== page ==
Displaying items by tag: Coastal Notes
As previously reported on Afloat.ie, Tramore man Craig Butler found the barnacle-encrusted hat while returning from surfing at a local beach on Christmas Eve.
Upon searching the internet for the Latin inscription on the hat, he discovered that it belonged to the Canadian Coast Guard – which has now confirmed that it would be been worn by an officer of its environmental response unit.
It also said that accounting for prevailing winds and currents, the hat most likely entered the water in the Canadian Coast Guard's Atlantic Region, which encompassed the Maritimes and Newfoundland.
CBC News has more on the story HERE.
#CoastalNotes - Just weeks after a US Coast Guard life ring was found on the Clare coast comes news that a hard had belonging to the Canadian Coast Guard washed up in Tramore on the South Coast.
But the surfer later searched online or the Latin inscription on the hat, 'Saluti Primum Auxilio Semper' – the motto of the Canadian Coast Guard, which translates as 'Safety First, Service Always'.
It's not yet known how old the hat is or how it might have ended up in the sea, nor whether it travelled as far as the 6,000km the life ring found in Kilkee some weeks ago had drifted from Florida more than two years ago, as previously reported on Afloat.ie.
CBC News has more on the story HERE.
Met Éireann's Status Yellow marine warning, issued early this morning (Monday 28 December), advises that southwest winds veering northwest will reach gale force or a short time later today on all coasts from Mizen Head to Erris Head to Malin Head ahead of the sixth winter storm of the season.
Last night winds were predicted to gust as high as 95kmh in western coastal counties, while 30mm of rain could fall in Galway, Mayo, Clare, Cork, Kerry and Limerick – many of these areas still suffering from floods caused by Storm Desmond earlier this month.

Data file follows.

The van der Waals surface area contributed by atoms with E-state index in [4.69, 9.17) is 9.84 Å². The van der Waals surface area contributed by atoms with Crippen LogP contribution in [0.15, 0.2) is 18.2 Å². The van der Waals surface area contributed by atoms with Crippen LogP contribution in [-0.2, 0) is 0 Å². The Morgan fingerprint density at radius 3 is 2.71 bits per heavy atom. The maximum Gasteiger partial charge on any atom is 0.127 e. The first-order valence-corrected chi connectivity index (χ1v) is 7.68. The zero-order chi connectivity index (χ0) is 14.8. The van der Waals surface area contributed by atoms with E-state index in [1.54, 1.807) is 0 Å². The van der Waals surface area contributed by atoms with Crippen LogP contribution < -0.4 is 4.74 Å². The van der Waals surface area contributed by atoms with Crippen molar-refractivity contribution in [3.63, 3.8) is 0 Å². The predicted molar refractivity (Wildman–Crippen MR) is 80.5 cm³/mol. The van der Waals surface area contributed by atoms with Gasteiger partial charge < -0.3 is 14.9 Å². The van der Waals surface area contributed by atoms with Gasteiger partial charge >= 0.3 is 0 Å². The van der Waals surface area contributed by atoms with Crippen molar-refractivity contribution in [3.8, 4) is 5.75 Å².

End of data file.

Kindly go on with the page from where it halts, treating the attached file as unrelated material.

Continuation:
As TheJournal.ie reports, Storm Frank is also expected to produce "exceptionally high Atlantic waves" on the North, West and South Coasts, which will be good news for Ireland's intrepid big wave surfers.
As BreakingNews.ie reports, the ring was spotted from the air by the crew of the Shannon-based Irish Coast Guard helicopter Rescue 115 near Byrnes Cove in Kilkee during another search in the area some weeks ago.
But upon taking it in, they learned that the ring had drifted all the way across the Atlantic after it was lost overboard from a US Coast Guard vessel in Port Canaveral in Florida more than two years ago.
BreakingNews.ie has more on the story HERE.
This Is The Burren, Carsten Krieger's photographic ode to the world-famous region, will be launched by Rose Hynes, a native of North Clare and chairperson of Shannon Group plc, in Hyland's Burren Hotel in Lisdoonvarna, Co Clare, this Sunday 29 November.
The Burren and the Cliffs of Moher – which, along with Waterford's Copper Coast, was last week designated with UNESCO Global Geopark status, as the Irish Examiner reports – is among Ireland’s most enigmatic and magical landscapes.